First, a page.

The iPhone’s prestige allure
There is a prestige factor with the iPhone that even I – an Android enthusiast – must acknowledge. Almost all of my friends have one; it’s a fashion statement. Most of the girls I date have one. Buy many owners don’t seem to know how to get the most out of it – and I’m often asked why I don’t own one.
If someone wants a bland but nevertheless seamless smartphone experience, then the iPhone is temping. But that’s all there is too it. It’s a shallow device, but that’s why marketing efforts are so important for Apple. The device can’t really do that much, but the brand power can do a whole lot.
But Apple’s public persona does not fit with the company’s actions. Apple is a bully in the American market, suing Samsung over unjustified claims. This tactic has been successful so far, keeping a major potential competitor, Xiaomi, out of Apple’s way in the US. Apple is keeping desirable devices out of the market to maintain its grip. This has not hurt the brand yet but the upcoming Supreme Court case might put a dent in its image.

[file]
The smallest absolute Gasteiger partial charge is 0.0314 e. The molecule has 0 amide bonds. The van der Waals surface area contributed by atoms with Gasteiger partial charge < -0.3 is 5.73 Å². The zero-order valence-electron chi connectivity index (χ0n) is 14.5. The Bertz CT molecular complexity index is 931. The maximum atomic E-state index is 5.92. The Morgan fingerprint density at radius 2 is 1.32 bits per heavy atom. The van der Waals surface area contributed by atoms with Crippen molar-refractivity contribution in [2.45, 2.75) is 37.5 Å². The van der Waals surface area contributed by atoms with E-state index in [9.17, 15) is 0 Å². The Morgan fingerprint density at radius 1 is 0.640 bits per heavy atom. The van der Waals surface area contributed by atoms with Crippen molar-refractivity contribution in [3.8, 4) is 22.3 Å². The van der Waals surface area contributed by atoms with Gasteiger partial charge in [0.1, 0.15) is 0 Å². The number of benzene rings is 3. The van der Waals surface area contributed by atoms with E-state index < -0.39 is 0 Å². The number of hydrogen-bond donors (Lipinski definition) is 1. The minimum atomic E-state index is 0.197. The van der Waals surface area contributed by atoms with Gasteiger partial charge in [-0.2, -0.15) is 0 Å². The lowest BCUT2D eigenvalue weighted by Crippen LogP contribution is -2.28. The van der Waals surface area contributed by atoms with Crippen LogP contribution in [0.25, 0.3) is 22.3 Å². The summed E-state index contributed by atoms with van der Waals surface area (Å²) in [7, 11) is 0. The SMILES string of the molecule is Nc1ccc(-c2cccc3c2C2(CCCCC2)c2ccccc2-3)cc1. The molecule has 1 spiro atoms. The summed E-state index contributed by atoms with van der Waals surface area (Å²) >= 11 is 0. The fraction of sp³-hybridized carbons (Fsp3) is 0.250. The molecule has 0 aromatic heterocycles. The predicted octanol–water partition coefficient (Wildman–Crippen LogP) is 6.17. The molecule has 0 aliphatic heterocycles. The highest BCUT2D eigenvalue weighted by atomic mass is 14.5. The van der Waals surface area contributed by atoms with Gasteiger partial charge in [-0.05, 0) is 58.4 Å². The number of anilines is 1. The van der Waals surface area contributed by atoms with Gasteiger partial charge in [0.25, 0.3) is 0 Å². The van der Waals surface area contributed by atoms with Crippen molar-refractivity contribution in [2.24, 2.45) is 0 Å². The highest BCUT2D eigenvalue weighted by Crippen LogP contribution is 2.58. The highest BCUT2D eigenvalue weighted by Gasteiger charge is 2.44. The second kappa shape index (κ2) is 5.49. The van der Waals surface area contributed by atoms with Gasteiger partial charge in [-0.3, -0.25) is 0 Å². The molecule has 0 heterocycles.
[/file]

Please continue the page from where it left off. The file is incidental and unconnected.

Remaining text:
Android flagships are getting their bearings
Flagship Android devices are becoming more fashionable than geeky, directly competing with the iPhone. Manufacturers are making more devices that appeal to style and not just specs. The Samsung Galaxy S7 is sleek and this device is in vogue.
Most Android brands with a premium flagship are aiming for fashionable devices. But the companies cannot only focus on the devices. They also have to improve their brand images. That’s how Apple has done so well but it’s also how it can be beaten. Android devices are already better and if their brands have the same prestige as Apple, it’s only a matter of time before the iPhone is pushed out of the market. Live by the logo, die by the logo.
Don’t focus on the battles, concentrate on the war
This is a long-term perception battle. Android devices are better, but we need to let the market do its work. Over time, Apple’s upward trend will reverse; it’s inevitable. We can’t let setbacks or bad years dismay us. That’s how we lose the perception fight. If we think Apple can’t be beaten, then it has already won. This is damaging. We need to approach treat it as it is: a paper tiger.
Wars aren’t won by crying over every lost battle. The Android vs Apple fight is for the long haul. Instead of focusing on the fights that we don’t win, focus on the war, which will be won. The good news is the trend is just starting to reverse, but perception is ever powerful.
So, if you’re actually thinking of getting an iPhone, you need to ask yourself, how much does brand image factor into your temptation? Don’t let marketing sway you, overcome perception and think independently.